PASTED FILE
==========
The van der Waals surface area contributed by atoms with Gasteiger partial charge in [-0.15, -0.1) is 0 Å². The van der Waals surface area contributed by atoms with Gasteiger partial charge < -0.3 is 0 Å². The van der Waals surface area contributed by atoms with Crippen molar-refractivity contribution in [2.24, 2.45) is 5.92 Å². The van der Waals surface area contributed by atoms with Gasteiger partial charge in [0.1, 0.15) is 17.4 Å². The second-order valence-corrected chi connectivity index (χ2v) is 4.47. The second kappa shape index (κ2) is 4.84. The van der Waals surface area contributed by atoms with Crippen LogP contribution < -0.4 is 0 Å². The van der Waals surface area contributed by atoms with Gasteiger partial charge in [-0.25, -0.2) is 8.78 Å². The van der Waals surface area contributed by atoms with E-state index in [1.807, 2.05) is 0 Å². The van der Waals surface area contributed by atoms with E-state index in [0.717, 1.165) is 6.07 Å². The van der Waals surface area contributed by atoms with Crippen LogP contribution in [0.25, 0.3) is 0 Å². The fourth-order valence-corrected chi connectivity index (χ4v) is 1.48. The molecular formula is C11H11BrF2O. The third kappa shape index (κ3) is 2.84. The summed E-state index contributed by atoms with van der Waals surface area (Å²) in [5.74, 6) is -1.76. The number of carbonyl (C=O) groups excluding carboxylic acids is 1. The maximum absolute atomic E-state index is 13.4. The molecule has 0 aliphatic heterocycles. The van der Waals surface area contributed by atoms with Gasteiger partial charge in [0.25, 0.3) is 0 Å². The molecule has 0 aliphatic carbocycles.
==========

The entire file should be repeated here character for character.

The van der Waals surface area contributed by atoms with Gasteiger partial charge in [-0.15, -0.1) is 0 Å². The van der Waals surface area contributed by atoms with Gasteiger partial charge < -0.3 is 0 Å². The van der Waals surface area contributed by atoms with Crippen molar-refractivity contribution in [2.24, 2.45) is 5.92 Å². The van der Waals surface area contributed by atoms with Gasteiger partial charge in [0.1, 0.15) is 17.4 Å². The second-order valence-corrected chi connectivity index (χ2v) is 4.47. The second kappa shape index (κ2) is 4.84. The van der Waals surface area contributed by atoms with Crippen LogP contribution < -0.4 is 0 Å². The van der Waals surface area contributed by atoms with Gasteiger partial charge in [-0.25, -0.2) is 8.78 Å². The van der Waals surface area contributed by atoms with E-state index in [1.807, 2.05) is 0 Å². The van der Waals surface area contributed by atoms with E-state index in [0.717, 1.165) is 6.07 Å². The van der Waals surface area contributed by atoms with Crippen LogP contribution in [0.25, 0.3) is 0 Å². The fourth-order valence-corrected chi connectivity index (χ4v) is 1.48. The molecular formula is C11H11BrF2O. The third kappa shape index (κ3) is 2.84. The summed E-state index contributed by atoms with van der Waals surface area (Å²) in [5.74, 6) is -1.76. The number of carbonyl (C=O) groups excluding carboxylic acids is 1. The maximum absolute atomic E-state index is 13.4. The molecule has 0 aliphatic heterocycles. The van der Waals surface area contributed by atoms with Gasteiger partial charge in [0.25, 0.3) is 0 Å². The molecule has 0 aliphatic carbocycles.